**1.3. Cosmological Parameters**

Based on (7) we can define some very
important parameters like the *Critical Density*, which is the density
necessary to obtain a flat Universe
( = 0):

(15) |

and the *Cosmological density parameter*
, which is a
unit-less measure of the density of the Universe:

(16) |

Furthermore, the constant of proportionality in Hubble's law, the
*Hubble constant*, is:

(17) |

Note that the necessity of parametrizing with *h* was due to earlier
discordant determinations of *H*_{0}. Today most studies
converge to a value of ~ 0.7 (see
section 2.4).

A convenient representation of these interrelations can be produced by re-writing Friedmann's equation, in the matter dominated era (using 10), as following:

(18) |

were the contribution to the total density parameter from the curvature and terms is:

(19) |

Note that *H*(*z*) is called *Hubble function*. It is
evident that at the present epoch we obtain from (18) that *E*(0) =
1 and thus:

(20) |

which also holds for any epoch (evaluated directly from 7). Note that we
can have a flat Universe
(_{k} = 0)
while having
_{m} <
1 (as suggested by many different observations).

**The Age of the Universe:** Using (18), evaluated at the present
epoch, we have /
*R*_{0} = *H*_{0} *E*(*z*) / (1 +
*z*) and from d*R/R*_{0} = -d*z* / (1 +
*z*)^{2} we obtain the age of the Universe:

(21) |

For example, in an *Einstein-de Sitter* universe
(_{} =
_{k} = 0) we
have:

(22) |

while for a _{} > 0 model we obtain:

(23) |

We therefore see that if
_{} > 0 we
have that the age of the Universe is
larger than what is predicted in an Einstein-de Sitter Universe.

**The
0 Universe:**
Due to the recent exciting observational
indications for a positive cosmological constant and the important
consequences that this has to our understanding of the Cosmos, we will
briefly present this model.

Originally, the cosmological
-parameter was
introduced *ad hoc* by
Einstein in his field equations in order to get a static solution
( =
= 0). From (8) he
derived *R* = (*k* /
_{c})^{1/2} and inserting this
into (7) he obtained, in a matter dominated (*p* = 0) Universe:

(24) |

where _{c}
is the critical value of
for which
=
= 0. However, it was
found that his solution was unstable and that small perturbations of the
value of _{c}
would change drastically the behaviour of *R*. From (7) we see
that if *k* 0, then
^{2} is always
nonnegative for
> 0, and thus
the universe expands for ever, while if
< 0 then
the universe
can expand and then recontract again (as in the *k* = 1,
= 0 case).

The recent SNIa observations (see
section 3.2) and the CMB
power-spectrum results (see section 3.1)
have shown that the *Standard*
Cosmological paradigm should be considered that of a flat,
_{}
0.7,
_{m}
0.3 model. Thus we will
consider such a model in the following
discussion. Evaluating (7) at the present epoch, changing successively
variables: *x* = *R*^{3/2}, *y* =
*x*(_{m}
/ _{})^{1/2}
*R*_{0}^{-3/2} and
= sinh ^{-1}
*y* and then integrating, we obtain:

(25) |

and

(26) |

It is interesting to note that in this model there is an epoch which
corresponds to a value of *R* = *R*_{I}, where the
expansion slows down and
remains in a quasi-stationary phase for some time, expanding with
> 0
thereafter (see Fig.1). At the quasi-stationary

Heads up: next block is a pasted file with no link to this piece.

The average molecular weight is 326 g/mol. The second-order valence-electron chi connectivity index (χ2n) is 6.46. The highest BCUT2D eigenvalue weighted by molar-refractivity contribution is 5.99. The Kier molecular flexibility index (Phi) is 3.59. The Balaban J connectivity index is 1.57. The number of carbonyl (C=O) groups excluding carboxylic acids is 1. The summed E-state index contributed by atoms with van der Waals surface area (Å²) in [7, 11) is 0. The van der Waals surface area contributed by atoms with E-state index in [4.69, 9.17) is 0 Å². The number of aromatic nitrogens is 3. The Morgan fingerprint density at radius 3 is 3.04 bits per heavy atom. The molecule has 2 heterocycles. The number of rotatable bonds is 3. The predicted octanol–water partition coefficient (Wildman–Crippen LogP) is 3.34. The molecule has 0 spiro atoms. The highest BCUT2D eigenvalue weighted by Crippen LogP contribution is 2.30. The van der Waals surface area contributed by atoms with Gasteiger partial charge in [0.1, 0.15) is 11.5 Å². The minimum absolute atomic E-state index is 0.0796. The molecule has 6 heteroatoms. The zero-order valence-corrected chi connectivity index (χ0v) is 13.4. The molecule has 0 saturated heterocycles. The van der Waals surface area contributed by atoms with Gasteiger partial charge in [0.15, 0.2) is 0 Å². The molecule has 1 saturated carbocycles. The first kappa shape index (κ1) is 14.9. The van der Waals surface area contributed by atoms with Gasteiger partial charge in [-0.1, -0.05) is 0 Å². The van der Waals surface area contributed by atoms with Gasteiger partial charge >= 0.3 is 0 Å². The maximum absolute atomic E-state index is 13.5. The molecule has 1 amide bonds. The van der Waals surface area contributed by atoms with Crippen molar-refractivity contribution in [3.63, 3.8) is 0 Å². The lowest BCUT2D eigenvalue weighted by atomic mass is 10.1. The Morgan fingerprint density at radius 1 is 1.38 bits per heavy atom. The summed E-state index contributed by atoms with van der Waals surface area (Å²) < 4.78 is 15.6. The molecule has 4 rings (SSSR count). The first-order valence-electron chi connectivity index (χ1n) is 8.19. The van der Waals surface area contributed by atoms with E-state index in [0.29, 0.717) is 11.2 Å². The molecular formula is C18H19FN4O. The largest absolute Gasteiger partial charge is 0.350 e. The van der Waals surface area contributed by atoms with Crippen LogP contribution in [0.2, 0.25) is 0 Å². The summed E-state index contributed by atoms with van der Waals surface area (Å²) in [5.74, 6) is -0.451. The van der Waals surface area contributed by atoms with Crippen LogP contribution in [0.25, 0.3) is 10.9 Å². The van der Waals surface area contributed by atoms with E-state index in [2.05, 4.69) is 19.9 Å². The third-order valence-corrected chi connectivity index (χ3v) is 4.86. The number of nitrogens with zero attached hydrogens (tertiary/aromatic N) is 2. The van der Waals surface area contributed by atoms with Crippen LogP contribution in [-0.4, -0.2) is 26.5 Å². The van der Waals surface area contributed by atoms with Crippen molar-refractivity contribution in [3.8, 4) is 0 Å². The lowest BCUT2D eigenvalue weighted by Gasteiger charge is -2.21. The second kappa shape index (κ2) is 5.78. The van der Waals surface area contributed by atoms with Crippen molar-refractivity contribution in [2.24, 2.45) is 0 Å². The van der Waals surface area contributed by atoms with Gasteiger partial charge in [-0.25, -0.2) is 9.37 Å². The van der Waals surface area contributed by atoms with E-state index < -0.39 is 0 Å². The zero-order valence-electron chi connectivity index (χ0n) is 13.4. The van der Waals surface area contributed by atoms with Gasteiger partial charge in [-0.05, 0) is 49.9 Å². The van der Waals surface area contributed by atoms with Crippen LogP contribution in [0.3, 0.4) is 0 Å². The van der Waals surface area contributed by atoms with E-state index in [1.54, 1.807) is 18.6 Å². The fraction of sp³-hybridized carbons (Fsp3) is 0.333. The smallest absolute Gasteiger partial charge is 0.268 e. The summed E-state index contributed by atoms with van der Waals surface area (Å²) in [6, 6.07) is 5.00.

epoch, called the inflection point, we have
= 0 and thus from
(7) by differentiation we have:

(27) |

Now from (25) and (27) we have that the age of the universe at the inflection point is:

(28) |

The Hubble function at *t*_{I} is:

so
if *t*_{0} > *t*_{I} we must have
*H*_{0} < *H*_{I}.

This is an important result because it indicates that introducing
an _{}-term, and if we
live at a time that fulfils the condition
*t*_{0} > *t*_{I}, we can increase the
age of the universe to comfortably fit
the globular cluster ages while keeping the value of
_{m} < 1 and
also a flat
(_{k} = 0)
space geometry. From (28) and (23) and for
the preferred values
_{} = 0.7 and
_{m} = 0.3
we indeed obtain *t*_{0} / *t*_{I}
1.84 (see also
Fig.1),
which implies that we live in the accelerated
phase of the Universe. Note that in order for the present time
(*t*_{0})
to be in the accelerated phase of the expansion we must have:
_{}
> 1/3.

**Importance of k and
terms in global
dynamics:** Due to the recent interest in the
> 0,

and from (20) we have

(29) |

By equating the above two terms we can find the redshift at which they have equal contributions to the dynamics of the Universe. Evidently this happens only in the very recent past:

(30) |

Observations suggest that
_{m}
0.3 and
_{}
0.7, and therefore we have
*z*_{c}
0.3, which implies that the present dynamics of the universe are
dominated by the
-term, although
for the largest part of the history of
the Universe the determining factor in shaping its dynamical evolution is
the matter content.

Similar results are found for the *k*-term in
= 0 models. In
this case we have from (29) that

and thus the redshift at which the density and curvature terms have equal impact in the global dynamics, is:

We see that as *z* increases the density term grows faster than the
curvature
term which is important only very recently. A similar line of argument
shows that also in the radiation dominated era the
and *k*
terms do not affect the dynamics of the Universe.

**Density parameter as a function of z:** From
(18) and eliminating the curvature term, using
_{k} = 1 -
_{m} -
_{}, we obtain the
time evolution of the density parameter
_{m}:

(31) |

and using (15) and (10) we have:

(32) |

It is easy to see that whatever the value of
_{m}, at
large *z* we always have
(*z*) = 1.